This is due to a slower increase in Season ticket prices than in single tickets.
Level 7 has seen the the smallest increase, £47 is just a 13% increase over a decade.
The Gallowgate and Leazes have seen a much steeper increases at £146, or 30%.
The largest increase is in the East Stand though, where the £189 increase from £583 to £772 is a 32% rise.
Over a decade these are not unreasonable rises of 1.3% to 3.2% annually, however, back in 2008 Newcastle fans already paid a higher price than most other fans for their season tickets, reasonably so for a club that regularly qualified for europe and competed with other top clubs in the transfer market.
The rises over the past decade are at a club that have slashed costs both on and off the pitch, qualified for Europe much less frequently, fought relegation with far greater regularity and failed to win that fight twice. Should a general increase in ticket prices go hand in hand with a general drop in standards in the quality of player, quality of stadium, and quality of football?
We can only gauge if Newcastle charge a fair price by comparing to other clubs, which the BBC did last November.
Compared to others
The BBC compare prices on standard tickets. Not for those on a special offer, not for members and not for those with kids. They provide the cheapest and most expensive season tickets and single tickets.
Newcastle designate a small section in the north west corner as Category 3, in this section season tickets are sold at a reduced price and this is the price provided to the BBC. In addition to this section I have added the other standard areas for a comparison.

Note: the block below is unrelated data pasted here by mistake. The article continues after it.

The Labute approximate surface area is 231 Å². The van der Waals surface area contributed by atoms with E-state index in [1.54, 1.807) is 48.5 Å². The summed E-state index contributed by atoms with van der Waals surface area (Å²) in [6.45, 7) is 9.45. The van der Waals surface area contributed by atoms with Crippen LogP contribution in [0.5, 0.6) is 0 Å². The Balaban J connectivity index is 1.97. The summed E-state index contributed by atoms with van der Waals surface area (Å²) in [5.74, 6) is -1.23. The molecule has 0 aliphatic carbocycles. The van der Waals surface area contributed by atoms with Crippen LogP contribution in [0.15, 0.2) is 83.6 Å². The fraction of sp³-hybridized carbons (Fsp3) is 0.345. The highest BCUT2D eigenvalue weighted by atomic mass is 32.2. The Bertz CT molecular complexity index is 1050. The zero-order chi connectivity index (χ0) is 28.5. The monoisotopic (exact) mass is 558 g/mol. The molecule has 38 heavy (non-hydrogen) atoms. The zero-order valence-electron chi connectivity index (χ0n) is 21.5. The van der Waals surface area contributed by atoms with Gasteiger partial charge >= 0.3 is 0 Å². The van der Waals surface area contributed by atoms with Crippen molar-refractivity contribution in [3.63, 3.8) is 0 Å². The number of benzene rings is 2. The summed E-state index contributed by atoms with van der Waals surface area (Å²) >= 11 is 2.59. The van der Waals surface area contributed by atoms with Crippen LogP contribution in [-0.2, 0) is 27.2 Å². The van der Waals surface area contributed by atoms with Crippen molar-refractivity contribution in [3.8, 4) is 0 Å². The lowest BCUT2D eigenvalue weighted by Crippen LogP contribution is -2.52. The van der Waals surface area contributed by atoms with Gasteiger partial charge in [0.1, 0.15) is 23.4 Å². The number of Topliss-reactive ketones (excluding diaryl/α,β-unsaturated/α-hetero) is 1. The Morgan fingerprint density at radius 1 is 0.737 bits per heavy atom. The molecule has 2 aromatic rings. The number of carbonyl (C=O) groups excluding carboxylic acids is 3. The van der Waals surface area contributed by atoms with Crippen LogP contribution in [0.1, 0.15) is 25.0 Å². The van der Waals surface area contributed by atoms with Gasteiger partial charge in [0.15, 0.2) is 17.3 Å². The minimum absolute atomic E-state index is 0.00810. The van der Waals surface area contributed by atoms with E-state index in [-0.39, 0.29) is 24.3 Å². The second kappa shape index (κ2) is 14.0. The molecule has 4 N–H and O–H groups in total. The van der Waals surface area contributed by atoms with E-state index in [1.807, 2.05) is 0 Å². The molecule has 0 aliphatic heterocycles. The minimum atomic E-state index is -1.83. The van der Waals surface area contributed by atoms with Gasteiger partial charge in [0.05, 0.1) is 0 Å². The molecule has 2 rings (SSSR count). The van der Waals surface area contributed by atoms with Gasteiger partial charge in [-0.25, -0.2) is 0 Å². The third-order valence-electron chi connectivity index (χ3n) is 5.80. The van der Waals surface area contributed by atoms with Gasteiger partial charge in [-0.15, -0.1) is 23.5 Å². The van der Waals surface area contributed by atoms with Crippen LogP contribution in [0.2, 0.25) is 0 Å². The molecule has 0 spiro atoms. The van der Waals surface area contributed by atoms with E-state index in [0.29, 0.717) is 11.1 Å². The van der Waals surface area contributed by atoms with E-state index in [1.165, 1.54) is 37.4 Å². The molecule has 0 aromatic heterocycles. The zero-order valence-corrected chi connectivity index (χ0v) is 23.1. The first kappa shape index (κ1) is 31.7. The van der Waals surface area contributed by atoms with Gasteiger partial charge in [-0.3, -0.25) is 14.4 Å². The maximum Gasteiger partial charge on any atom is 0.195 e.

It’s clear that in any standard area, Newcastle United do not compare favourably for cheap tickets with the other Premier League clubs we hope to compete with. We’re a top ten club when it comes to high priced cheap tickets. Eleven other clubs had cheaper tickets available.
Newcastle’s pricing structure defies the north/south divide too. Take out the big six and the only three clubs that charge more for their cheapest tickets are all on the south coast, Brighton, Southampton and Bournemouth, all other clubs in between offer a cheaper standard option.
For costlier tickets Newcastle drop out of the ten, but still push it close.
Again, the north/south divide is clear, only West Ham joining the south coast three in having costlier tickets than the rest of the league outside of the big six, but Newcastle have the highest priced ‘expensive ‘ seats of any club north of London Stadium.
Remember, these prices are from last season too, as outlined above, Newcastle have increased the Gallowgate and Leazes to £628 and the East Stand to £772, it will be interesting to see how this compares to other clubs in the next price of football survey.
Finally a look at how Newcastle compare on single ticket prices according to the BBC.
Once again, in either category Newcastle can be beaten on price by at least 8 other clubs and generally only charge less than the big six or those in the south. Everton, Burnley and Huddersfield being the notable exceptions for cheap tickets.
Chris Holt – Follow on @bigchrisholt